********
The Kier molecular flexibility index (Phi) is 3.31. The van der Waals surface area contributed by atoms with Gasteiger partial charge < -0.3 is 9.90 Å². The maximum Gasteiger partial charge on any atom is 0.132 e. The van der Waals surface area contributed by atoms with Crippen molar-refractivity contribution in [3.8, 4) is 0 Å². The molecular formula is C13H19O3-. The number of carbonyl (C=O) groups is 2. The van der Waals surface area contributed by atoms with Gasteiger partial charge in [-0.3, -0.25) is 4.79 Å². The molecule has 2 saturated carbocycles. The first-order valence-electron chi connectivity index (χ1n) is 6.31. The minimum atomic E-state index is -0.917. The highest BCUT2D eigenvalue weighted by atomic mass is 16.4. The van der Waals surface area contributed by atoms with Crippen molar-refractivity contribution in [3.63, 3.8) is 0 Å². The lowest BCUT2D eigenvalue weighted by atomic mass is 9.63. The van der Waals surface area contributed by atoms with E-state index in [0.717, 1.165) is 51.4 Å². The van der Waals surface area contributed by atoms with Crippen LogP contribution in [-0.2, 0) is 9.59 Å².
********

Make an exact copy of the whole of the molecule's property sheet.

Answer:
The Kier molecular flexibility index (Phi) is 3.31. The van der Waals surface area contributed by atoms with Gasteiger partial charge < -0.3 is 9.90 Å². The maximum Gasteiger partial charge on any atom is 0.132 e. The van der Waals surface area contributed by atoms with Crippen molar-refractivity contribution in [3.8, 4) is 0 Å². The molecular formula is C13H19O3-. The number of carbonyl (C=O) groups is 2. The van der Waals surface area contributed by atoms with Gasteiger partial charge in [-0.3, -0.25) is 4.79 Å². The molecule has 2 saturated carbocycles. The first-order valence-electron chi connectivity index (χ1n) is 6.31. The minimum atomic E-state index is -0.917. The highest BCUT2D eigenvalue weighted by atomic mass is 16.4. The van der Waals surface area contributed by atoms with Crippen molar-refractivity contribution in [3.63, 3.8) is 0 Å². The lowest BCUT2D eigenvalue weighted by atomic mass is 9.63. The van der Waals surface area contributed by atoms with E-state index in [0.717, 1.165) is 51.4 Å². The van der Waals surface area contributed by atoms with Crippen LogP contribution in [-0.2, 0) is 9.59 Å².